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Family Farming Knowledge Platform

  Slovenia

For Slovenia, a small, predominantly hilly and mountainous country located in the middle of Europe, family farming has been a principal model of agriculture for centuries and it is certain to remain so in the future. This model has proved adaptable to the diverse natural characteristics of Slovenia and resilient to the societal, political and market turnovers the country has faced over the years as part of different political constellations. Slovenia’s territory is characterized by its diversified terrain, rich cultural heritage and abundant and diverse natural sites. Almost 90 per cent of its territory lies 300 meters or more above sea level, while plain areas in the form of closed valleys and basins account for less than 20 per cent of the entire territory.

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The diversity of natural conditions directly influences dispersed settling, with a large number of small settlements. It is also the reason for an exceptionally diverse and relatively well preserved natural environment. Less favored areas for agricultural activity cover 86.3 per cent of the entire territory of the country, of which 72.3 per cent are mountain areas. Due to high biodiversity, 37.2 per cent of territory is included in Natura 2000 areas, which is the highest share in the European Union (EU). Forests cover 70.7 per cent of the Natura 2000 area. Forests are in fact a predominant feature of the Slovenian countryside as they cover almost two thirds of the country, placing Slovenia at the very top of the EU in the share of forests. It is, therefore, no surprise that 84 per cent of the 74,646 agricultural holdings in Slovenia also own woodland according to official statistical data. Forests comprised 42 per cent of the entire area of land used by agricultural holdings in 2010, implying the importance of wood as an asset and in additional source of income.

Throughout the centuries, unfavorable geographic conditions have made it impossible for Slovenian farmers to obtain larger plots of agricultural land. According to the Statistical Office of the Republic of Slovenia (Agricultural Census 2010) and the Slovenian Agriculture Institute, an average agricultural holding cultivates 6.4 hectares of utilized agricultural area and breeds 5.6 livestock units. Considering that most of the utilized agricultural land is located in less favored areas, the structure of this land is still grasslands and pastures, which account for more than half (59.2 per cent) of agricultural land, followed by arable land and gardens with 35 per cent and permanent crops with under 6 per cent. The relation between grasslands and arable land has lately been decidedly transformed in favor of grasslands. The share of grasslands in the structure of agricultural land use is almost twice as high as the average share in the EU-27. Despite the large share, it is characteristic of grasslands in Slovenia that they are relatively poorly utilized economically, as extensive grasslands still account for a larger share than intensive ones.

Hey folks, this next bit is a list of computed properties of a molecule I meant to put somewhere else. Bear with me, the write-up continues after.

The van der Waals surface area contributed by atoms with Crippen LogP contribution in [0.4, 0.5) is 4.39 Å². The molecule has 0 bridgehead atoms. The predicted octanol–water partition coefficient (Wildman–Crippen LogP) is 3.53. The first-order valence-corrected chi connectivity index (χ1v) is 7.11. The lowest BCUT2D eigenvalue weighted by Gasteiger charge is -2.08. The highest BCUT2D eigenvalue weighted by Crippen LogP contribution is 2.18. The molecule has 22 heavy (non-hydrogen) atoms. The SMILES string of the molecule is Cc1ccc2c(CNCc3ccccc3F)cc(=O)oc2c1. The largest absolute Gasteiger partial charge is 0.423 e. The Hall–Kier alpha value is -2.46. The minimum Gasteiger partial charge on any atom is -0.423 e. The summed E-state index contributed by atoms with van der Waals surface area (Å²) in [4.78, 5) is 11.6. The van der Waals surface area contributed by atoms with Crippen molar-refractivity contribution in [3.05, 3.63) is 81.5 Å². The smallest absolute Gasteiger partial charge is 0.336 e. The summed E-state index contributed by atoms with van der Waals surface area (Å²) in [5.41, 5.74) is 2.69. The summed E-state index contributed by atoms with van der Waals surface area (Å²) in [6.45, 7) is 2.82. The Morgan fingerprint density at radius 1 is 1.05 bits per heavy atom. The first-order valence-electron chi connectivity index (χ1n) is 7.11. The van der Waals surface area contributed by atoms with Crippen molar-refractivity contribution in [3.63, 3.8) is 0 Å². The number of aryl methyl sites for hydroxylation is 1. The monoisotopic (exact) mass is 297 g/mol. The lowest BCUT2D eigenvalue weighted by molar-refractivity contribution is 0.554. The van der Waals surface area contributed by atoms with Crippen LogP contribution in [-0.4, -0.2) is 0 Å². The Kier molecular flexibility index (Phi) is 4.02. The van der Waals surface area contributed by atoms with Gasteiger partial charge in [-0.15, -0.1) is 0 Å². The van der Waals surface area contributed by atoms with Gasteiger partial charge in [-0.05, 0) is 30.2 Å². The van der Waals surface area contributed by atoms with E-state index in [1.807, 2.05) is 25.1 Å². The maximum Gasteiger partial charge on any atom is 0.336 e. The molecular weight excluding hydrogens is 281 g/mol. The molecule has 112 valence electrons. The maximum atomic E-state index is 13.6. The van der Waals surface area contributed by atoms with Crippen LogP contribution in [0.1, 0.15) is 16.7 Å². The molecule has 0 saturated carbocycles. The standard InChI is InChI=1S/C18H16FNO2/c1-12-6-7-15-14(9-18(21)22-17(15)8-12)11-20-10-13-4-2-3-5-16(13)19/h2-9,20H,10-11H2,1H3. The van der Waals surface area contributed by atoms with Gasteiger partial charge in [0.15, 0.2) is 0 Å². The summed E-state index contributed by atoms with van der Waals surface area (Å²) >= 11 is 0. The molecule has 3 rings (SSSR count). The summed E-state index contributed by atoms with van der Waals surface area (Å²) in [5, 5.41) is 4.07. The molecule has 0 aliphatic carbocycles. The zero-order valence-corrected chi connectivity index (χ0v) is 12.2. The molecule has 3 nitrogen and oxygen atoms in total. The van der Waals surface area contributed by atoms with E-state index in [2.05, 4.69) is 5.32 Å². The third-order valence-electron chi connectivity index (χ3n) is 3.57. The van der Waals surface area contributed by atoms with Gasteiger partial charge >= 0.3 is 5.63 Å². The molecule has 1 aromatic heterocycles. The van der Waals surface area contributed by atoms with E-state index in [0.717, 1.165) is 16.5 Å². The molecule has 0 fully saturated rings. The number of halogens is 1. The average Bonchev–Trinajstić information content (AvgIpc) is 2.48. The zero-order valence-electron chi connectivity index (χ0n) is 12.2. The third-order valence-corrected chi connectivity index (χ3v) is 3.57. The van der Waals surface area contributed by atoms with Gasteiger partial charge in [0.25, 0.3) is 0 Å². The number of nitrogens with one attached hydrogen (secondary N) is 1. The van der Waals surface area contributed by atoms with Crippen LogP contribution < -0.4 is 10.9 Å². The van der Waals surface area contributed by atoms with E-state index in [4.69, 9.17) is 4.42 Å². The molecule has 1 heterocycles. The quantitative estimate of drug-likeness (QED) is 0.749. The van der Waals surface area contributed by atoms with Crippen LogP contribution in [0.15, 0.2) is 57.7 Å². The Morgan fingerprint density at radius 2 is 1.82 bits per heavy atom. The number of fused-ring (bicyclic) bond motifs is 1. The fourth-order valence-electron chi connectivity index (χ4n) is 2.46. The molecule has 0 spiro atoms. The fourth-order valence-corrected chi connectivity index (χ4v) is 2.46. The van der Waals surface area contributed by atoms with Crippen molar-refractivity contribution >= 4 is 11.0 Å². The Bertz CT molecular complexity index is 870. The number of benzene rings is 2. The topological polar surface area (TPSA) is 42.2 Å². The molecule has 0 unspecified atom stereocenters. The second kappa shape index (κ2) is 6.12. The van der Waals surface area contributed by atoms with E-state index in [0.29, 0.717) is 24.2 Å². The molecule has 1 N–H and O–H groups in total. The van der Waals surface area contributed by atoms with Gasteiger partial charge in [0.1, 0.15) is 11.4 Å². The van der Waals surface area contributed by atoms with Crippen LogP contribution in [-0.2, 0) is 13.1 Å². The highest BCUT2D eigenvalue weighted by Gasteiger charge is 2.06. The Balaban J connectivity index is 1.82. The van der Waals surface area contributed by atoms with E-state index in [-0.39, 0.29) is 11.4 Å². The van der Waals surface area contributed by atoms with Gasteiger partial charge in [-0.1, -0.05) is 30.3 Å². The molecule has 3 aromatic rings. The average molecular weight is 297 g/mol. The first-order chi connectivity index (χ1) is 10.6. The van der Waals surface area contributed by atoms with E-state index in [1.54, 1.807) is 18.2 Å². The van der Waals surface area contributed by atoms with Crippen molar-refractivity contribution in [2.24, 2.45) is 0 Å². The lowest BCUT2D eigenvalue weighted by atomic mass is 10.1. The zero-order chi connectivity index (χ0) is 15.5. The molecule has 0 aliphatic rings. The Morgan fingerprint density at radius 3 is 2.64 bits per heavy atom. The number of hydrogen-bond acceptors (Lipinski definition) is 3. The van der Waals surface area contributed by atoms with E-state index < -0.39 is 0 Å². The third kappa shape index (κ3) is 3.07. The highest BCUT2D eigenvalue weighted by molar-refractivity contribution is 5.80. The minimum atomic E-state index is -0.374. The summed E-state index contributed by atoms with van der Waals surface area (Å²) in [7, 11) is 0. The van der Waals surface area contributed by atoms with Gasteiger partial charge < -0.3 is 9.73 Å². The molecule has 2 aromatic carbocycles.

Traditional, extensive farming caused the emergence of certain types of secondary habitats, which have an exceptional importance in the preservation of biodiversity. Since 2000, processes of increasing specialization and concentration have, nevertheless, taken place. Moreover, Slovenia has witnessed a steep increase in the number of organic agricultural holdings since the late 1990s. In 1998, 41 agricultural holdings were included in control, while the number had increased to 2,682 by 2012. Despite all this, the competitiveness of Slovenian farms in comparison to EU-27 remains low because of their small size. The average economic size of agricultural holdings expressed as standard income in 2010 was €12,233 (compared with €25,450 for EU-27). A low level of market orientation is another characteristic of Slovenia, as only 40 per cent of family farms place most of their output on the market. A major share of farm products is used or sold directly at agricultural holdings.

Due to specific agrarian structure, the majority of Slovenian farms cannot survive on agricultural income alone (less than one fifth can); therefore, they generate income from other sources on or outside the farm. According to official statistical data, more than more than 208,000 active working persons pursued agricultural activities in farm enterprises and family farms in Slovenia in 2010. Their labor input, together with those who performed seasonal or occasional work, amounted to 77,012 annual work units (AWU) or around 8 per cent of all employed persons in Slovenia. As much as 89 per cent of work in agriculture in 2010 was performed by family labor. One AWU in Slovenia cultivates 6.3 hectares of utilized agricultural areas, which is almost three times less than the EU-27 average. This can also partly be ascribed to the unfavorable natural conditions for agricultural activities.